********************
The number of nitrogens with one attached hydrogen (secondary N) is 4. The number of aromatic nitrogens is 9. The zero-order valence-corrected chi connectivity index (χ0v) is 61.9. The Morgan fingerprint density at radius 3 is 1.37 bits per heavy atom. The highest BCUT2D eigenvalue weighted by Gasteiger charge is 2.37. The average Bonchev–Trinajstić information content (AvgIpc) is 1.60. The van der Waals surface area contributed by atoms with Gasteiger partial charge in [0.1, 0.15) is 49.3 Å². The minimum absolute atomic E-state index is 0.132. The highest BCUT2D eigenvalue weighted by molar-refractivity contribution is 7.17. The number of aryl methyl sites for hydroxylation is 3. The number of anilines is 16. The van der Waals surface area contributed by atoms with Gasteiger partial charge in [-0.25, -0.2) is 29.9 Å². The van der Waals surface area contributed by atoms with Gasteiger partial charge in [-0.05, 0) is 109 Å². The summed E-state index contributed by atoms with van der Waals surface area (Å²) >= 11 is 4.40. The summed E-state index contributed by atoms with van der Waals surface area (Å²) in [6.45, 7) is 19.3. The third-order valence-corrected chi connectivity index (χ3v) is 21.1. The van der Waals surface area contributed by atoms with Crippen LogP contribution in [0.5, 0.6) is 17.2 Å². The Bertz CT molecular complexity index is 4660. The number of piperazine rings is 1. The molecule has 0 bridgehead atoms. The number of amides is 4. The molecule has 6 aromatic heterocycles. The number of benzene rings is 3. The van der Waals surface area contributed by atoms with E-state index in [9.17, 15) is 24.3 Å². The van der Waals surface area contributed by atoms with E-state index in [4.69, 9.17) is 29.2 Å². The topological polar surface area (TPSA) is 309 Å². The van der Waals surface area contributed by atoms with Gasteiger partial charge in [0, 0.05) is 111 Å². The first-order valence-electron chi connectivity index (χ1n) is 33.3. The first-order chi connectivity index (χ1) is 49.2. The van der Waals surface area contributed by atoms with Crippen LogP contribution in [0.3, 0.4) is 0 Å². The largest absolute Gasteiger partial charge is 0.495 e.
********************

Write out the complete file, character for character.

The number of nitrogens with one attached hydrogen (secondary N) is 4. The number of aromatic nitrogens is 9. The zero-order valence-corrected chi connectivity index (χ0v) is 61.9. The Morgan fingerprint density at radius 3 is 1.37 bits per heavy atom. The highest BCUT2D eigenvalue weighted by Gasteiger charge is 2.37. The average Bonchev–Trinajstić information content (AvgIpc) is 1.60. The van der Waals surface area contributed by atoms with Gasteiger partial charge in [0.1, 0.15) is 49.3 Å². The minimum absolute atomic E-state index is 0.132. The highest BCUT2D eigenvalue weighted by molar-refractivity contribution is 7.17. The number of aryl methyl sites for hydroxylation is 3. The number of anilines is 16. The van der Waals surface area contributed by atoms with Gasteiger partial charge in [-0.25, -0.2) is 29.9 Å². The van der Waals surface area contributed by atoms with Gasteiger partial charge in [-0.05, 0) is 109 Å². The summed E-state index contributed by atoms with van der Waals surface area (Å²) >= 11 is 4.40. The summed E-state index contributed by atoms with van der Waals surface area (Å²) in [6.45, 7) is 19.3. The third-order valence-corrected chi connectivity index (χ3v) is 21.1. The van der Waals surface area contributed by atoms with Crippen LogP contribution in [0.5, 0.6) is 17.2 Å². The Bertz CT molecular complexity index is 4660. The number of piperazine rings is 1. The molecule has 0 bridgehead atoms. The number of amides is 4. The molecule has 6 aromatic heterocycles. The number of benzene rings is 3. The van der Waals surface area contributed by atoms with E-state index in [9.17, 15) is 24.3 Å². The van der Waals surface area contributed by atoms with E-state index in [4.69, 9.17) is 29.2 Å². The topological polar surface area (TPSA) is 309 Å². The van der Waals surface area contributed by atoms with Gasteiger partial charge in [0, 0.05) is 111 Å². The first-order valence-electron chi connectivity index (χ1n) is 33.3. The first-order chi connectivity index (χ1) is 49.2. The van der Waals surface area contributed by atoms with Crippen LogP contribution in [0.3, 0.4) is 0 Å². The largest absolute Gasteiger partial charge is 0.495 e.